Students ask if they can buy a condominium or a townhouse instead of a single-family home. I allow that as long as they are buying and not renting.

Students always want to know if they can go over budget on the car as long as they go under budget for the house. I call this the Lance Rule. One year, a student named Lance wanted to do precisely this, and I allowed it. He and his partner chose a shack that, based on the photos, would not pass a health inspection, let alone a building inspection. And yet he chose an $80,000 car. 🙄

Now, I tell the students that they *can* go over budget on the car, but if they go over by more than $100/month, they will be penalized on the rubric.

For most of the out-of-the-box questions, they ask (can I buy an RV instead of a house and a car? Can’t I just ride my bike or use public transportation?) I say, “In life, yes, but in this project, no. There are instructions, and you need to follow them. You’re getting a grade for this."


I have a rubric with 14 different criteria. Most of the criteria are regarding “did you include all required components? Photos, specifications, etc.” The students are given 0, 1, or 2 points for most criteria.

The total number of possible points is around 30. I use a square root curve to get the final score. In other words, I take the points they earned, divide by 30, then take the square root of that number. For example, if a group earned 29 out of 30 points, I do the square root of 29/30, which is about 0.983; in the gradebook, I put 98%. If a group earned 15 out of 30 points, I put 71% in the gradebook.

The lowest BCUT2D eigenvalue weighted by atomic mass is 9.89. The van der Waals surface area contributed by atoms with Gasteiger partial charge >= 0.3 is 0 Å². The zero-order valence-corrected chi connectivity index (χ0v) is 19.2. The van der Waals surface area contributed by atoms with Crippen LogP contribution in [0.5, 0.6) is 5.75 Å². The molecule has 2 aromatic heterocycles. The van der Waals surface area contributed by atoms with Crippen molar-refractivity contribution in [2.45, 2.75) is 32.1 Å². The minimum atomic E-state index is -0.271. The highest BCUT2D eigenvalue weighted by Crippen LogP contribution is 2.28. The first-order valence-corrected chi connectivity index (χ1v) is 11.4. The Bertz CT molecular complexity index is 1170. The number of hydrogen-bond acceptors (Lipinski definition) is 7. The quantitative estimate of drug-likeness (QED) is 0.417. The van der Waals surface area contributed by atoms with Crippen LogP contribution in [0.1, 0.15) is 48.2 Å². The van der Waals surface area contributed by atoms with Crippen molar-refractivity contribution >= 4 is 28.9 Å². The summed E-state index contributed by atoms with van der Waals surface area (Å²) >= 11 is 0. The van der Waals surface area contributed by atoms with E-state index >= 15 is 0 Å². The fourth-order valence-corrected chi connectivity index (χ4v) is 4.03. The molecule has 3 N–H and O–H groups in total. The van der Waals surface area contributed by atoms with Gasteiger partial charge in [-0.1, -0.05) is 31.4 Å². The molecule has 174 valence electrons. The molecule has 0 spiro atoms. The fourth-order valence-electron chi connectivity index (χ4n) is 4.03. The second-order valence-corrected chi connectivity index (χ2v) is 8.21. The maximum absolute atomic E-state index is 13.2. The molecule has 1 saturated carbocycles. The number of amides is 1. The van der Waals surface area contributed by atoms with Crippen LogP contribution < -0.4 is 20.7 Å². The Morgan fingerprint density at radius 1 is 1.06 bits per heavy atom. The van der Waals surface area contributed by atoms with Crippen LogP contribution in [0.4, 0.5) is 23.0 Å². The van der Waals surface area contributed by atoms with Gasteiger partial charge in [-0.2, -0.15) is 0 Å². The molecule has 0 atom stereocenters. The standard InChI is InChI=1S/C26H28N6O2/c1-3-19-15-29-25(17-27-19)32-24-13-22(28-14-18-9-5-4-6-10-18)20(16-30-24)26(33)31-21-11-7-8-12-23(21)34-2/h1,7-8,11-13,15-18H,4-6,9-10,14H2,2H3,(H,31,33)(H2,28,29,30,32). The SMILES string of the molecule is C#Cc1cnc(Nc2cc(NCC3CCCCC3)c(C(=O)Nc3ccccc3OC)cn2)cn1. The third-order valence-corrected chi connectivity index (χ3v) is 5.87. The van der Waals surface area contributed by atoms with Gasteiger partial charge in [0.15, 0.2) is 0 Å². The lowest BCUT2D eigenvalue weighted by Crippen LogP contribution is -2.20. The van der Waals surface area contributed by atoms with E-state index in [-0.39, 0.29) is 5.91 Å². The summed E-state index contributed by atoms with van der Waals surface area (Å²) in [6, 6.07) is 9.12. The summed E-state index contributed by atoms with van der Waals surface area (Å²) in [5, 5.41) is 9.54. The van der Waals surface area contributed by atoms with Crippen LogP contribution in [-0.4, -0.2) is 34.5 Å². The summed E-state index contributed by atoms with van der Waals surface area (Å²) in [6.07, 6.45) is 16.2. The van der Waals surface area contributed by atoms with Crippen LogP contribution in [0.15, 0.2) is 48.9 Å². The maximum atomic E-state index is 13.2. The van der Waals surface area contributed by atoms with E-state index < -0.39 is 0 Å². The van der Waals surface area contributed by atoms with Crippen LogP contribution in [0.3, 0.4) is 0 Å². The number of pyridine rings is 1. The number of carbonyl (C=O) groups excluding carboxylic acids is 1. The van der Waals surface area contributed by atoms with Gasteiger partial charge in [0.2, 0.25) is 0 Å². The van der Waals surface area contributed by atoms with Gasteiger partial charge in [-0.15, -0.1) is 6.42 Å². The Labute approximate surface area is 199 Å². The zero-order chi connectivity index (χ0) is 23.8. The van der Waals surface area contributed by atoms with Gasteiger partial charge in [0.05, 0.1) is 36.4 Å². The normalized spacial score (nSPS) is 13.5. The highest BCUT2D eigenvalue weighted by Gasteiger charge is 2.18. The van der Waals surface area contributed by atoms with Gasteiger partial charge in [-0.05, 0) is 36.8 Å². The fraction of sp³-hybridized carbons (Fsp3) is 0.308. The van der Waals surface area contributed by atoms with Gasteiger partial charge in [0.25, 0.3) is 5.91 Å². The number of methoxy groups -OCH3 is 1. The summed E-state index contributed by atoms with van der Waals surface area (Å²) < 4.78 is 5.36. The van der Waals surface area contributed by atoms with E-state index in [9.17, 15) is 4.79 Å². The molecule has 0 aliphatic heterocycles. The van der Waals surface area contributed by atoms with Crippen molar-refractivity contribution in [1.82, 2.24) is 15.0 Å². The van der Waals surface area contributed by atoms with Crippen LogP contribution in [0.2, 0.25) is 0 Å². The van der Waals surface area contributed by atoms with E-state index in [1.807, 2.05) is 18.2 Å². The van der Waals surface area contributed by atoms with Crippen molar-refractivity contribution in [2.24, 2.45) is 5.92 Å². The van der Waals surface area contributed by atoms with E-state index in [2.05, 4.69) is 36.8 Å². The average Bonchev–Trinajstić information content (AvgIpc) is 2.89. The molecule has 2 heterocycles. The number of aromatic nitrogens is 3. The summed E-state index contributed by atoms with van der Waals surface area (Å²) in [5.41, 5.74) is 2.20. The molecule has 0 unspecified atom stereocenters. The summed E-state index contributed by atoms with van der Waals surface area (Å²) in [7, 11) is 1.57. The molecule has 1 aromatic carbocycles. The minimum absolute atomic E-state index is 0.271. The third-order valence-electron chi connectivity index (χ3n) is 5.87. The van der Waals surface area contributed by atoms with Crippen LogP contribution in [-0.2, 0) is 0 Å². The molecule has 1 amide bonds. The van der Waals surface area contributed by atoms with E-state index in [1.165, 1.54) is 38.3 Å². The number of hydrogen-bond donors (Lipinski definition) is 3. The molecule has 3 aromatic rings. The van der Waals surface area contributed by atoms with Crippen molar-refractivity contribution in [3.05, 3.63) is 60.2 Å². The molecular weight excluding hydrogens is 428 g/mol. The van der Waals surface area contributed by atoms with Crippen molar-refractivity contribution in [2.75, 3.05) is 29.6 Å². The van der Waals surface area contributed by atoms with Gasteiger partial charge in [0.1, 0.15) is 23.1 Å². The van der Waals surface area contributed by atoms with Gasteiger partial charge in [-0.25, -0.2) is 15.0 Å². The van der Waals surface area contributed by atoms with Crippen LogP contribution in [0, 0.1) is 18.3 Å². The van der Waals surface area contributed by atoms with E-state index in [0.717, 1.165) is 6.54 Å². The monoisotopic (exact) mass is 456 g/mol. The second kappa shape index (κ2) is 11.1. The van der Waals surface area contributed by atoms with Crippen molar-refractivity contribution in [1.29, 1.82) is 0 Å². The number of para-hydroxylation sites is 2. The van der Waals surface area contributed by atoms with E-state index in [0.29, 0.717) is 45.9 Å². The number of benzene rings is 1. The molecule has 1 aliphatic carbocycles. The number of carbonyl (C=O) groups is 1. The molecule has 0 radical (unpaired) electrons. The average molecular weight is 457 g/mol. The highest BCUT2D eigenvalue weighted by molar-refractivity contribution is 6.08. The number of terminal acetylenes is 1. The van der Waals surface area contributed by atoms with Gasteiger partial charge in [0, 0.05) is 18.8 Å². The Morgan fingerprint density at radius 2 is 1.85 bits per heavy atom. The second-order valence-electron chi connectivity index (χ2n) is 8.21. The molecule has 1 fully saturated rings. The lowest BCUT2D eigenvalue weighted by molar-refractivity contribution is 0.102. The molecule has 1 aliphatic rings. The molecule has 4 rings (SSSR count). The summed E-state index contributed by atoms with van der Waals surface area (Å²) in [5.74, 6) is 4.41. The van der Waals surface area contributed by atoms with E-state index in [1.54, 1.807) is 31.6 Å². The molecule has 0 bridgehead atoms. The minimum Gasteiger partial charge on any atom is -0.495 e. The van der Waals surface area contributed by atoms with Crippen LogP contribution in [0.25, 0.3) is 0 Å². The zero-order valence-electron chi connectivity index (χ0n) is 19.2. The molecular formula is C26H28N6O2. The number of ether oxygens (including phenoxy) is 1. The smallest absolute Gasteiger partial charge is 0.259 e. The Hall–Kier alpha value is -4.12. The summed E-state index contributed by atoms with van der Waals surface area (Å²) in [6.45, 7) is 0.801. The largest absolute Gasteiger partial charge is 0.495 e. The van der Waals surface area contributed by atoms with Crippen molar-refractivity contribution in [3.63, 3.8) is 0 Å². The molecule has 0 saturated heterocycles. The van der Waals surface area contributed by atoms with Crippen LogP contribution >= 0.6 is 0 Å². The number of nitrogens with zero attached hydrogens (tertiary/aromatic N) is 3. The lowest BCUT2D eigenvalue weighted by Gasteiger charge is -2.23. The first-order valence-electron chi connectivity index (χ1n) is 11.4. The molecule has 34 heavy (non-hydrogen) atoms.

If you want my version of the projectwhich is EDITABLE, and includes the rubric and the list of professions and salaries, click on the link.


One of the most fun things about this project is that I get to role-play as the banker. I put on fake glasses (old plastic sunglasses with lenses removed) and have a nametag and a brochure.

The bank is my desk. I put the name of the bank on the wall behind me. I call it People’s Championship Bank. I put two chairs near my desk, and when they’re ready to visit the bank, I introduce myself using my first name. I ask them what their names are and how I can help them. They always find that part very amusing. Some of them even play along and give me a fake name.

This is not me, but this is how I imagine my students see me when I play the role of the banker.

Here are some fun interactions I have had with my students at "the bank": 😁

  • I stepped out to go to the bathroom, and when I came back, two students were waiting at "the bank" and complained about the service.
  • I picked up my phone and pretended to be talking to someone. I might have even given the students the side-eye while I said (to no one) on my phone, "Yeah, there are some young-looking guys here probably wanting a loan or something."
  • I closed the bank 10 minutes before class was over. One student asked, "Is the bank still open?" No. "Aw, I guess we can come back tomorrow."
  • When the first group came to the bank, I noticed my brochure was folded incorrectly, so I blamed the (fake) intern.
  • A student referred to me as a teller, and I got angry and said, “I am not a teller! I am an account manager! This is my daddy’s bank, and if you are rude to me one more time, I will call security and have you kicked out of here!”